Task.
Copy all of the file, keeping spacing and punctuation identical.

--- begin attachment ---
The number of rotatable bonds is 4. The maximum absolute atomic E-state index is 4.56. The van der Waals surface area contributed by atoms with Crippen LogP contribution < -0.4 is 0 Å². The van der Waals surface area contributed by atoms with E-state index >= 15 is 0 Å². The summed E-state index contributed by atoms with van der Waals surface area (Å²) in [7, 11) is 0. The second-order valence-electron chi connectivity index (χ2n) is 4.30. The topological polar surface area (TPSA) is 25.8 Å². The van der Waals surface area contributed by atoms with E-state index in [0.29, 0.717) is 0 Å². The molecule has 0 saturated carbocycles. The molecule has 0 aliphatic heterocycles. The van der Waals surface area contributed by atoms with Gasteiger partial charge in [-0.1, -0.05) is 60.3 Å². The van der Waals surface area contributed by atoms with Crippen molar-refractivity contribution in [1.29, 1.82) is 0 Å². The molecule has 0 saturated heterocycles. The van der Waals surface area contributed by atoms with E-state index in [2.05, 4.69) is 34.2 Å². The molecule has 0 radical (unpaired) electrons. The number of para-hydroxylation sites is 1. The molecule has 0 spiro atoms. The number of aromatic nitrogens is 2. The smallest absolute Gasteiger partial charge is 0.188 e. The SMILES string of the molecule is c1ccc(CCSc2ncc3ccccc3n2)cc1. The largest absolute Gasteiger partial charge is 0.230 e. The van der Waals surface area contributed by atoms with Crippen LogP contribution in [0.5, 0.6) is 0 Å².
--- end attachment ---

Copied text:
The number of rotatable bonds is 4. The maximum absolute atomic E-state index is 4.56. The van der Waals surface area contributed by atoms with Crippen LogP contribution < -0.4 is 0 Å². The van der Waals surface area contributed by atoms with E-state index >= 15 is 0 Å². The summed E-state index contributed by atoms with van der Waals surface area (Å²) in [7, 11) is 0. The second-order valence-electron chi connectivity index (χ2n) is 4.30. The topological polar surface area (TPSA) is 25.8 Å². The van der Waals surface area contributed by atoms with E-state index in [0.29, 0.717) is 0 Å². The molecule has 0 saturated carbocycles. The molecule has 0 aliphatic heterocycles. The van der Waals surface area contributed by atoms with Gasteiger partial charge in [-0.1, -0.05) is 60.3 Å². The van der Waals surface area contributed by atoms with Crippen molar-refractivity contribution in [1.29, 1.82) is 0 Å². The molecule has 0 saturated heterocycles. The van der Waals surface area contributed by atoms with E-state index in [2.05, 4.69) is 34.2 Å². The molecule has 0 radical (unpaired) electrons. The number of para-hydroxylation sites is 1. The molecule has 0 spiro atoms. The number of aromatic nitrogens is 2. The smallest absolute Gasteiger partial charge is 0.188 e. The SMILES string of the molecule is c1ccc(CCSc2ncc3ccccc3n2)cc1. The largest absolute Gasteiger partial charge is 0.230 e. The van der Waals surface area contributed by atoms with Crippen LogP contribution in [0.5, 0.6) is 0 Å².